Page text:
This loop would be my make it or break it loop.  If I held a solid 9:00 pace I could likely push it for 3 remaining Short Loops and finish with 52.2 miles ... but that's not how it turned out ...

From the get-go, I was a mess.  Right after the Steep Grade climb, my quads started to spasm slightly.  I pulled off to the side of the trail to stretch them out.  Instead of squatting down and stretching them gently, I acted like an idiot and swung my right heel up to my butt for a standing quad stretch.  My right hamstring immediately protested! I started to lose my balance from the hamstring spasming, so my left knee buckled hard and my left quad started to spasm, too.  Crap!  This could be a rough end to the race!  I calmed myself and spend the next minute carefully stretching my legs before heading back off down the trail.

It didn't get any easier for me. I was struggling to maintain 9:00 miles.  I felt like I was exhausting myself to get close to 9-flat.  My heart rate was fine but it just felt like I wasn't running on all cylinders anymore.  Towards the end of the loop I was pushing 10:00 miles and the app on my watch showed my expected mileage dropping 0.1 miles every few minutes.  I was running out of steam!

I stumbled into the Start/Finish with less than 90 minutes left on the clock. That last Short Loop took me a full 7 minutes longer than the first time I ran it.  With the Short Loop running closer to 5.0 miles than 4.7, I'd need to finish hard running a long string of sub-9:00 miles to get 52.2.  I quickly topped off my water bottle just in case, and headed back out on the trail.

Loop 8 -- Long Loop -- 42.8 - 50.8 Miles

I decided I'd push the pace and start running the Short Loop backwards.  Because of how the Long Loop is an extension of the Short Loop, running backwards would give me roughly 3 miles to decide if I should push it for 52.2 miles or cut my losses with 50.8.  If I had ran the standard clockwise direction, I'd only have around 1.5 miles to make up my mind.

Despite walking up the Steep Grade at the beginning, my quads again started spasming along the exact same section of trail as before. So, again, I took a minute to stretch out ... still clinging to the hope that this would solve my problems and give me what I needed to dig deep and grab 52.2 miles.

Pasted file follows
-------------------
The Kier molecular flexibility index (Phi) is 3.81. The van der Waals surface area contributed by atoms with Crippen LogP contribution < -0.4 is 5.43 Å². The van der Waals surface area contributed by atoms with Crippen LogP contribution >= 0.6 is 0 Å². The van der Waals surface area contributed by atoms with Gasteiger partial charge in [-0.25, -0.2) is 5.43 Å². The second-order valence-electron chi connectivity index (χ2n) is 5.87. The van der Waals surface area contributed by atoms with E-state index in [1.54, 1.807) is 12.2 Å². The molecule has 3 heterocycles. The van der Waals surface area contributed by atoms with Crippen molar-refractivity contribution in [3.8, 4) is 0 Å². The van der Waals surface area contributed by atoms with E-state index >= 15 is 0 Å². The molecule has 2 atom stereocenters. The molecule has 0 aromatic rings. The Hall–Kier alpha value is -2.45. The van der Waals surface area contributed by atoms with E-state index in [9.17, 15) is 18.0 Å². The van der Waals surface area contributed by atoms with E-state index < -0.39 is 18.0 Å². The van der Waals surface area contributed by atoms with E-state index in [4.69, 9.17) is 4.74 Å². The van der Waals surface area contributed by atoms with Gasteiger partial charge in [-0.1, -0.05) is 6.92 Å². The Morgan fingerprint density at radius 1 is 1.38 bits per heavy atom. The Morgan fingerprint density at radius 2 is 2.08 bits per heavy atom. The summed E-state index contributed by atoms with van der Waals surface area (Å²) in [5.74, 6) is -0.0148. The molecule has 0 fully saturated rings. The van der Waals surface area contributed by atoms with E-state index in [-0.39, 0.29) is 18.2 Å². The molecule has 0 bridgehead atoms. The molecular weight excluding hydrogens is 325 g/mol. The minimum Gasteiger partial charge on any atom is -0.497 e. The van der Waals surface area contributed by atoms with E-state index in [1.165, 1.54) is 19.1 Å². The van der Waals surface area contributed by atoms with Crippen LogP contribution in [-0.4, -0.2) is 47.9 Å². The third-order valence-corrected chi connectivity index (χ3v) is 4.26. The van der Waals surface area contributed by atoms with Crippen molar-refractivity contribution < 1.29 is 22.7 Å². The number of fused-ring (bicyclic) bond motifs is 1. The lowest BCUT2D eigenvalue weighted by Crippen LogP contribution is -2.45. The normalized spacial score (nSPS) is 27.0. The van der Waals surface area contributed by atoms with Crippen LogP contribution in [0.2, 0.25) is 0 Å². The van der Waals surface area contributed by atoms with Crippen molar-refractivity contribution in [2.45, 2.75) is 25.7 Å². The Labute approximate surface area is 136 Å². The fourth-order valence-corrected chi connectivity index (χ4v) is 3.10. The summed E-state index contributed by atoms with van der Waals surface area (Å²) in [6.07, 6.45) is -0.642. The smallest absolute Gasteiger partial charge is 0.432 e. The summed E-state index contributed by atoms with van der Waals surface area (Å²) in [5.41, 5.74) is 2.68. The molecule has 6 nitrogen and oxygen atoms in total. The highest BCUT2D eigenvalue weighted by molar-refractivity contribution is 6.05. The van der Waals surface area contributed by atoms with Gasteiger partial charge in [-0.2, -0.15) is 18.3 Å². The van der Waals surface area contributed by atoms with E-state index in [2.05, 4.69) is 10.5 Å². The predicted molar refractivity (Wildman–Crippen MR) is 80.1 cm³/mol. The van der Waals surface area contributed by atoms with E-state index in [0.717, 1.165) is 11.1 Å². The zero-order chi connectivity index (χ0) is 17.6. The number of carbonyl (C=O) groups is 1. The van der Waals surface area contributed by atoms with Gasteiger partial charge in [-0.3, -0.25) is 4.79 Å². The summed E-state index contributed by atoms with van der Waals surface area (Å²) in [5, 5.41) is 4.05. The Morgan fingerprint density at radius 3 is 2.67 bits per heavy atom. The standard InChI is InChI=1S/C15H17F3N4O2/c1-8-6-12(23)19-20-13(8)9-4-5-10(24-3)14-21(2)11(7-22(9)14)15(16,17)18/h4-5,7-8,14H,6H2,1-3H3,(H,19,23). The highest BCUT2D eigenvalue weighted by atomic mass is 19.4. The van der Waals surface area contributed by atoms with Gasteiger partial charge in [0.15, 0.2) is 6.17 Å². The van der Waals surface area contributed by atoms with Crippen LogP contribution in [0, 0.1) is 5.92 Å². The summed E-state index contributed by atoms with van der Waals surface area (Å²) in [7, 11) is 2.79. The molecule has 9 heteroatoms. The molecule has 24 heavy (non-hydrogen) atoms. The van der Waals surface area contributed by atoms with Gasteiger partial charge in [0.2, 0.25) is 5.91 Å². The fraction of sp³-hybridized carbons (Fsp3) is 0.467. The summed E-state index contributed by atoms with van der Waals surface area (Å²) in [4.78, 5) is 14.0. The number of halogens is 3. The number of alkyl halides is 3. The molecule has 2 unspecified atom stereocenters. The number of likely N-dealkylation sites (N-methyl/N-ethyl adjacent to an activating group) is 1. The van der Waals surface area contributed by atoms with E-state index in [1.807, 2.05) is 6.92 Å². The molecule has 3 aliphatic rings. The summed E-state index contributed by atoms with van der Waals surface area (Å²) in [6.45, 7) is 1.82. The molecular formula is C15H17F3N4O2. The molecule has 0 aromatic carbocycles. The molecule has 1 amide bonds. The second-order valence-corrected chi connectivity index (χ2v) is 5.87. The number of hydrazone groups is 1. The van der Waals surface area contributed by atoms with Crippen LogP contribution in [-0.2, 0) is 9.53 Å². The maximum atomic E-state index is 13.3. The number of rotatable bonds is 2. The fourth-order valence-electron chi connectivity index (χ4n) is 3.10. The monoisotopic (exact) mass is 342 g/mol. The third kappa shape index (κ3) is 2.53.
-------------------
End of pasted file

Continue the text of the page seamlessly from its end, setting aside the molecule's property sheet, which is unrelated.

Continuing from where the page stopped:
By the time I got to the turn off for the Long Loop extension it was clear that 52.2 wasn't going to happen.  I might have been able to manage it, but it would've required blowing out my legs and compromising Holiday Lake the next weekend.  The string of 3 straight 10:00+ miles really made my mind up for me.  I would be finishing with 50.8 miles for the day.

... So I dialed back the pace and enjoyed myself.  My stride felt light and loose, my breathing was easy, it was wonderful.  Moreover, because I was running the Long Loop backwards, I had the trails to myself for the last few miles -- at this point in the game no one in their right mind would head off on the Long Loop in the clockwise direction, and I had a feeling no one was going to be sneaking up on me from behind.

With around 30 minutes left in the race my stomach started feeling weird.  Great! Just what I needed.  I tried running through it but quickly realized I'd either need to slow to a crawl or bite the bullet and go scratching in the woods.  I did my business in short order and was back on the trail.  However, I wasn't exactly sure how much longer I had to run. I panicked and picked up the pace. My central governor, sensing the end was near, flooded my system with a jolt of energy and let me dial up the effort.

I steamed into the Finish with about 6 minutes to spare.  I had officially run 50 miles in less than 8 hours for the first time!  No matter what place I was in, I'd be walking away from the race with a sense of accomplishment.

All told, I had consumed around 1500 calories, right on target.  My hydration was a bit low at maybe 120oz, if that.  I should've taken in closer to 150 ... that's something I need to keep working on.


Minutes after I finished, I saw my wife approaching the parking lot, pushing our daughter in the stroller.  They'd missed me finish by a couple of minutes, but it was all good because the kiddo apparently had a stellar nap!  We played at the nearby playground for a little while, as the RD tabulated the results.

When the awards were being announced, I hung out off to the side, playing with my kid.  They started working their way up the finishers list, and at 3rd place they called out 48.9 miles.  If I had my thinking cap on just then, I would've realized I'd won, cuz I'd spoken to another guy at the finish and he said he'd run 50.3 miles.  Instead, I waited for my name to be called ... And when someone else was called up for 2nd place, my wife and I exchanged equally befuddled looks.

I'm not quite sure I can convey what I was feeling just then -- excitement, confusion, relief.  I'd come out to ICY-8 just looking to get a hard training run in, hoping I could verify that I had the legs for a sub-8 50 mile effort.  I walked away with First Place Overall and I didn't even push the pace.  My mind immediately started racing to the next handful of races I have lined up this spring. Here's to hoping I can keep building momentum towards a stellar Western States appearance in June!

Afterward ...

After spending the night in our cabin (which I highly recommend for anyone interested in visiting Lake Anna), complete with a cozy fire, me and the family headed back to DC on Sunday.  But not before swinging by Sonic for a celebratory meal ...

(Mmmmm, Sonic!)